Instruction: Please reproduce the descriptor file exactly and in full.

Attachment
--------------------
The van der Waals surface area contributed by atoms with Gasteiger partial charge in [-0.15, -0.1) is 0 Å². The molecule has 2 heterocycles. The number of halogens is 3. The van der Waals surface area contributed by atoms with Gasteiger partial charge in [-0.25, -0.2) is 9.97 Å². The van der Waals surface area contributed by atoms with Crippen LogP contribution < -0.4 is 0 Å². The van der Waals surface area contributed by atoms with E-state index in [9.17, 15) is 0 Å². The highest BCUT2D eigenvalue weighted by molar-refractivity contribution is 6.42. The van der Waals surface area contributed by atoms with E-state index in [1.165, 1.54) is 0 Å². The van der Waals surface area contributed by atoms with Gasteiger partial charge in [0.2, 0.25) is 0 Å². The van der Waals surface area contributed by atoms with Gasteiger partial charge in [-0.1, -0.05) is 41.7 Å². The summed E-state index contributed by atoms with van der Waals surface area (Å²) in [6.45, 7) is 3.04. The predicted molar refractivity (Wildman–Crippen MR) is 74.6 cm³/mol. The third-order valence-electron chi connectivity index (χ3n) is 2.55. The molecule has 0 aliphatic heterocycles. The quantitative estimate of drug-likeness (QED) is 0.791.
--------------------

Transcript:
The van der Waals surface area contributed by atoms with Gasteiger partial charge in [-0.15, -0.1) is 0 Å². The molecule has 2 heterocycles. The number of halogens is 3. The van der Waals surface area contributed by atoms with Gasteiger partial charge in [-0.25, -0.2) is 9.97 Å². The van der Waals surface area contributed by atoms with Crippen LogP contribution < -0.4 is 0 Å². The van der Waals surface area contributed by atoms with E-state index in [9.17, 15) is 0 Å². The highest BCUT2D eigenvalue weighted by molar-refractivity contribution is 6.42. The van der Waals surface area contributed by atoms with E-state index in [1.165, 1.54) is 0 Å². The van der Waals surface area contributed by atoms with Gasteiger partial charge in [0.2, 0.25) is 0 Å². The van der Waals surface area contributed by atoms with Gasteiger partial charge in [-0.1, -0.05) is 41.7 Å². The summed E-state index contributed by atoms with van der Waals surface area (Å²) in [6.45, 7) is 3.04. The predicted molar refractivity (Wildman–Crippen MR) is 74.6 cm³/mol. The third-order valence-electron chi connectivity index (χ3n) is 2.55. The molecule has 0 aliphatic heterocycles. The quantitative estimate of drug-likeness (QED) is 0.791.